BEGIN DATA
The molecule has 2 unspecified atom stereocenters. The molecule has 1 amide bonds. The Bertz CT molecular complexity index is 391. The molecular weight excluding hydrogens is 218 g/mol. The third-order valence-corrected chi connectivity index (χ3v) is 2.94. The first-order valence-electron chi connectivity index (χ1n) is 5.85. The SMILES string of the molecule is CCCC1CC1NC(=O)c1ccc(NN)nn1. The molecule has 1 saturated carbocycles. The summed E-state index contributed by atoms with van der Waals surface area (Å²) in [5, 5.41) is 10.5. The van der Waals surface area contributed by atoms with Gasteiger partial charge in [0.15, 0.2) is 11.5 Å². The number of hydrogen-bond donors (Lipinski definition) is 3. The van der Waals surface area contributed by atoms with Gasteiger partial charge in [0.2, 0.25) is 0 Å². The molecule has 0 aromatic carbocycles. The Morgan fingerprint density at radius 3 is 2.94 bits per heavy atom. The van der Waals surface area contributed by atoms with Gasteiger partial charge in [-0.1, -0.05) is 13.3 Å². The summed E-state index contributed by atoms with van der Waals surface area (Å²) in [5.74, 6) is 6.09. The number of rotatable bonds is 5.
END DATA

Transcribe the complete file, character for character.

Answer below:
The molecule has 2 unspecified atom stereocenters. The molecule has 1 amide bonds. The Bertz CT molecular complexity index is 391. The molecular weight excluding hydrogens is 218 g/mol. The third-order valence-corrected chi connectivity index (χ3v) is 2.94. The first-order valence-electron chi connectivity index (χ1n) is 5.85. The SMILES string of the molecule is CCCC1CC1NC(=O)c1ccc(NN)nn1. The molecule has 1 saturated carbocycles. The summed E-state index contributed by atoms with van der Waals surface area (Å²) in [5, 5.41) is 10.5. The van der Waals surface area contributed by atoms with Gasteiger partial charge in [0.15, 0.2) is 11.5 Å². The number of hydrogen-bond donors (Lipinski definition) is 3. The van der Waals surface area contributed by atoms with Gasteiger partial charge in [0.2, 0.25) is 0 Å². The molecule has 0 aromatic carbocycles. The Morgan fingerprint density at radius 3 is 2.94 bits per heavy atom. The van der Waals surface area contributed by atoms with Gasteiger partial charge in [-0.1, -0.05) is 13.3 Å². The summed E-state index contributed by atoms with van der Waals surface area (Å²) in [5.74, 6) is 6.09. The number of rotatable bonds is 5.